We have previously shown that sActRIIB promoted robust muscle growth in several mouse models (Alyodawi et al., 2019). In keeping with those results, we here showed that a short treatment (∼20 days) induced muscle growth, without any significant changes in body weight (Fig. 1A-C; Fig. S1A-D). However, even this short treatment caused a decrease in testis weight (Fig. 1D). Examination of histological sections of testis from mouse treated at post-natal day (P)17 to P37 revealed that the seminiferous tubular area was reduced, as was the differentiation thickness and the tubule lumen area (Fig. 1E-G). We then investigated whether the reduction in testis weight in adult mice caused by sActRIIB treatment of pre-pubertal mice was of a permanent nature or whether this effect was reversible. To that end, we injected mice until P35 and examined tissues at P120 (Fig. 1H). Interestingly, at this time point, there was no difference in body weight or muscle mass between the two cohorts (Fig. 1I,J). However, the testes of sActRIIB-treated mice were lighter than those of controls (Fig. 1K), and three metrics of testicular development (tubule area, lumen area, differentiation thickness) were reduced (Fig. 1L-N). We next analysed whether the decrease in tubule area, lumen area and differentiation thickness was a read out of a decrease in testis weight. Therefore, we calculated the ratio of these parameters normalised to the weight of the testis and then compared the ratios for tissues from control mice to those from treated animals. Interestingly, the decrease in the measures of tubule area, lumen area and differentiation thickness appears to reflect the decrease in testis size (Fig. S1E-J). However, the ratio between lumen area and testis weight at P120 was significantly different between control and sActRIIB-treated mice, indicating an effect of the sActRIIB treatment (Fig. S1H). Hence, most, but not all, internal decreases in tissue architecture can be explained by the smaller size of the overall testis.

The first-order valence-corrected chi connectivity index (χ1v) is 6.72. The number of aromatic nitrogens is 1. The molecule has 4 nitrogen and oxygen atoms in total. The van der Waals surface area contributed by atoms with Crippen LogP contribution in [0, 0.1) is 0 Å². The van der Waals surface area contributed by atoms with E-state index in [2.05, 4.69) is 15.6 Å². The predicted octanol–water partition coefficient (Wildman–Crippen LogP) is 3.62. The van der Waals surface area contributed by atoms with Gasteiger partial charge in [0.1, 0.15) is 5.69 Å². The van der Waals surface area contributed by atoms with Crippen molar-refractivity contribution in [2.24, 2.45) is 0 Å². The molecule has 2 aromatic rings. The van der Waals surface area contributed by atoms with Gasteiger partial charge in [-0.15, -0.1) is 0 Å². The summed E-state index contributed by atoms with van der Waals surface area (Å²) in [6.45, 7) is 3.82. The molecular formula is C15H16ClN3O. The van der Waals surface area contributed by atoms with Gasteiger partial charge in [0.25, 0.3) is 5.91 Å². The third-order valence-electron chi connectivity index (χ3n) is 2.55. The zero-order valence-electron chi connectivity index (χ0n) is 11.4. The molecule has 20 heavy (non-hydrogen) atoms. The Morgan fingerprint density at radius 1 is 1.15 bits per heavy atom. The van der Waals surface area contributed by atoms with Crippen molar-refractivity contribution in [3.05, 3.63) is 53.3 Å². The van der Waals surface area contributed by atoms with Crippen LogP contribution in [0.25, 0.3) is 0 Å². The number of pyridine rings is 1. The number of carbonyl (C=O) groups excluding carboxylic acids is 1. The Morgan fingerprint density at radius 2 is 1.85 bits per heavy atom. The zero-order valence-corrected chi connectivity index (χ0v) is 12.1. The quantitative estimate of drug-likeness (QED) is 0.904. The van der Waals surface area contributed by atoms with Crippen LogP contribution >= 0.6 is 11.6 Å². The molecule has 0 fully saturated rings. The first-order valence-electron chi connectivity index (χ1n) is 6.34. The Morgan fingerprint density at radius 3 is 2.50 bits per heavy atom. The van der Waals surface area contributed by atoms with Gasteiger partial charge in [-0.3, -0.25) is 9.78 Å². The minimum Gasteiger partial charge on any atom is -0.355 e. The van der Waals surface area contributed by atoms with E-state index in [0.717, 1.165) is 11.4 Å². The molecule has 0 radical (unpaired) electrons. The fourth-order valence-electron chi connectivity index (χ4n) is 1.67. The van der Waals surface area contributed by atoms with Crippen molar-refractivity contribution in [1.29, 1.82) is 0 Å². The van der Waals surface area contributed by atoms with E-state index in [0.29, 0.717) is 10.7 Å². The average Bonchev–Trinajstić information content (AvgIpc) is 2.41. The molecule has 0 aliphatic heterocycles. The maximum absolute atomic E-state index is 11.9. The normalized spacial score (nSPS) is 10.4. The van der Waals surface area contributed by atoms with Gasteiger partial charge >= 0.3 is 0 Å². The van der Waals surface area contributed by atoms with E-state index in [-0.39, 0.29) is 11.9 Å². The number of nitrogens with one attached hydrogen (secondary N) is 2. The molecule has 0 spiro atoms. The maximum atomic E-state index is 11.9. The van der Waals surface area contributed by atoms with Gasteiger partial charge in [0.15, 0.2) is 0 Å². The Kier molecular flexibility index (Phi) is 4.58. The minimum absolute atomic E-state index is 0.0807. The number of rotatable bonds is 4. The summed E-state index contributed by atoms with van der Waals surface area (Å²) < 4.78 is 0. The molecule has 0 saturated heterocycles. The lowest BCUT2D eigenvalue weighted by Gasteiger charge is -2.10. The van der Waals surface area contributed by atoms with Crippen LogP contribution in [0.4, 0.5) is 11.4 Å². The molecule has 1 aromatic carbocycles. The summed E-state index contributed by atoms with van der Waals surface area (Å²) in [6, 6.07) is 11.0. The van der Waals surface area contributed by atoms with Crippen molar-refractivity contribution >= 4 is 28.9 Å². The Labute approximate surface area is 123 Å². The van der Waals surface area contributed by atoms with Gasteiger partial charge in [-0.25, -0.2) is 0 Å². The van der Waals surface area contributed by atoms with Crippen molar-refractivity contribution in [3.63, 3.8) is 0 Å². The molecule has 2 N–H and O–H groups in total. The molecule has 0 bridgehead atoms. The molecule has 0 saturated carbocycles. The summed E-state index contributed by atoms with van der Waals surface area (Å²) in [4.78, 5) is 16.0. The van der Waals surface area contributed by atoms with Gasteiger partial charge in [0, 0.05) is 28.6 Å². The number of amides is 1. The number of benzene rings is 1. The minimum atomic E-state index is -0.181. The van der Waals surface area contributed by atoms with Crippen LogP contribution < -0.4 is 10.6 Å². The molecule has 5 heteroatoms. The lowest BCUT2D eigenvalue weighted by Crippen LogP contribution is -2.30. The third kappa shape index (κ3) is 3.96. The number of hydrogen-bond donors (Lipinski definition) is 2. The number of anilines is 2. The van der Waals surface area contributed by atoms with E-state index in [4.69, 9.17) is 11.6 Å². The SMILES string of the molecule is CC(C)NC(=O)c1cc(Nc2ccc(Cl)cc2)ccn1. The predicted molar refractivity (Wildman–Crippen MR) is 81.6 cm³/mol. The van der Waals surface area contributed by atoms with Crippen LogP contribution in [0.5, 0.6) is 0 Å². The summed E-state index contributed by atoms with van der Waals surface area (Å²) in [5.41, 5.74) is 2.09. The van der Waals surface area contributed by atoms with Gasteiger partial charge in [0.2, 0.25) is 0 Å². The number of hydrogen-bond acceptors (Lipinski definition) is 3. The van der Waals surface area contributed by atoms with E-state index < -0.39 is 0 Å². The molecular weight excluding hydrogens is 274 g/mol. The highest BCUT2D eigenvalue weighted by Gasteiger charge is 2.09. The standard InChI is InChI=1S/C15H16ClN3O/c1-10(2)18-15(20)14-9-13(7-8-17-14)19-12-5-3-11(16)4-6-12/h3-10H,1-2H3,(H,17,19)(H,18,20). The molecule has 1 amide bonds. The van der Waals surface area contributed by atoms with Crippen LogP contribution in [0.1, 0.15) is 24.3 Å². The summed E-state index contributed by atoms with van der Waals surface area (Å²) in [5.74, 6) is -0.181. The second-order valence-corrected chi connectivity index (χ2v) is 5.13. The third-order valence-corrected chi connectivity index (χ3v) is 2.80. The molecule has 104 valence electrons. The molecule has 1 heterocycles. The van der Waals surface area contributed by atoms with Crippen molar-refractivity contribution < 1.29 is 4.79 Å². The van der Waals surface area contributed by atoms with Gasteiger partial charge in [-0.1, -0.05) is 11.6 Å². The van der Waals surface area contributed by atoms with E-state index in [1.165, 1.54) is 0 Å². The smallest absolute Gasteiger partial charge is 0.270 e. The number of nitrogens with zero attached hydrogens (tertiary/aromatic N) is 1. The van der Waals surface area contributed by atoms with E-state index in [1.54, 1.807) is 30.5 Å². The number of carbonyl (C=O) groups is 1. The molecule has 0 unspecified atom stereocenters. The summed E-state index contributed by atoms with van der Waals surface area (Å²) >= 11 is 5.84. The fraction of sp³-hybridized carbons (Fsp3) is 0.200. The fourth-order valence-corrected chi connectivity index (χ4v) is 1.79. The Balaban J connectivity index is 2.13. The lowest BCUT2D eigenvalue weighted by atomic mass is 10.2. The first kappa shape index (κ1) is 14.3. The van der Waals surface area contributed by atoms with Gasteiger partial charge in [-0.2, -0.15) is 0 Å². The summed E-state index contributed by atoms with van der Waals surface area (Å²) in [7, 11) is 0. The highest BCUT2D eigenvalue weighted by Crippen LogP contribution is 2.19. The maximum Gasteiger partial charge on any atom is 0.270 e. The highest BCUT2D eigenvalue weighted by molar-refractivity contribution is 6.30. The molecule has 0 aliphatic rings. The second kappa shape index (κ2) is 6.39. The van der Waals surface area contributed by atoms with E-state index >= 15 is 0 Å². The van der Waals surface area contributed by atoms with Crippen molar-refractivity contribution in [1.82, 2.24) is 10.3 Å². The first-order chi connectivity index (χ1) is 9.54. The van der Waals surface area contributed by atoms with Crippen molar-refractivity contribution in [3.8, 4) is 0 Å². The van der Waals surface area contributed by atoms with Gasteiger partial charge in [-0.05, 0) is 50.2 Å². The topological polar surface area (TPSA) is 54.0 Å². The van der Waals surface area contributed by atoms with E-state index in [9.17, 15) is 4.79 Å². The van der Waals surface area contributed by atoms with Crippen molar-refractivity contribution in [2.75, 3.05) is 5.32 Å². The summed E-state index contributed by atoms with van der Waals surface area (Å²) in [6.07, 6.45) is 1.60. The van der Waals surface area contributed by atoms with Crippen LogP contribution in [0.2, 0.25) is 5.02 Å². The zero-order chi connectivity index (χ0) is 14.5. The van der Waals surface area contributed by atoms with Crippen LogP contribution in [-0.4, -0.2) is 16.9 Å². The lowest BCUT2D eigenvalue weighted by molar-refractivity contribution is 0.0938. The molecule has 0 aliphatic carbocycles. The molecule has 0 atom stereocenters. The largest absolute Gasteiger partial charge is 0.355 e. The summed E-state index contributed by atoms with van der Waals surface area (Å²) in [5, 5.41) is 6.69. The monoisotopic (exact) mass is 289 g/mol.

Fig. 1.

sActRIIB causes a reduction in testicular development in mice at P37 and P120. (A) Schematic of experimental design for P37 treatment. Red arrows indicate injection of 10 mg/kg sActRIIB; blue arrow indicates time of cull. (B-G) For P37, body weight (B), gastrocnemius mass (C), testis mass (D), average tubule area (E), average lumen area (F) and average differentiation thickness (G) in the PBS- and sActRIIB-treated mice. n=7 PBS-treated male mice, n=7 sActRIIB-treated male mice. (H) Schematic of experimental design for P120 treatment. Red arrows indicate injection of 10 mg/kg sActRIIB; blue arrow indicates time of cull. (I-N) For P120, body weight (I), gastrocnemius mass (J), testis mass (K), average tubule area (L), average lumen area (M) and average differentiation thickness (N) in the PBS- and sActRIIB-treated mice. n=4 PBS-treated male mice, n=4 sActRIIB-treated male mice. Unpaired Student's t-test was used to determine statistical significance. *P<0.05, **P<0.01.

Fig. 1.

sActRIIB causes a reduction in testicular development in mice at P37 and P120. (A) Schematic of experimental design for P37 treatment. Red arrows indicate injection of 10 mg/kg sActRIIB; blue arrow indicates time of cull. (B-G) For P37, body weight (B), gastrocnemius mass (C), testis mass (D), average tubule area (E), average lumen area (F) and average differentiation thickness (G) in the PBS- and sActRIIB-treated mice. n=7 PBS-treated male mice, n=7 sActRIIB-treated male mice. (H) Schematic of experimental design for P120 treatment. Red arrows indicate injection of 10 mg/kg sActRIIB; blue arrow indicates time of cull. (I-N) For P120, body weight (I), gastrocnemius mass (J), testis mass (K), average tubule area (L), average lumen area (M) and average differentiation thickness (N) in the PBS- and sActRIIB-treated mice. n=4 PBS-treated male mice, n=4 sActRIIB-treated male mice. Unpaired Student's t-test was used to determine statistical significance. *P<0.05, **P<0.01.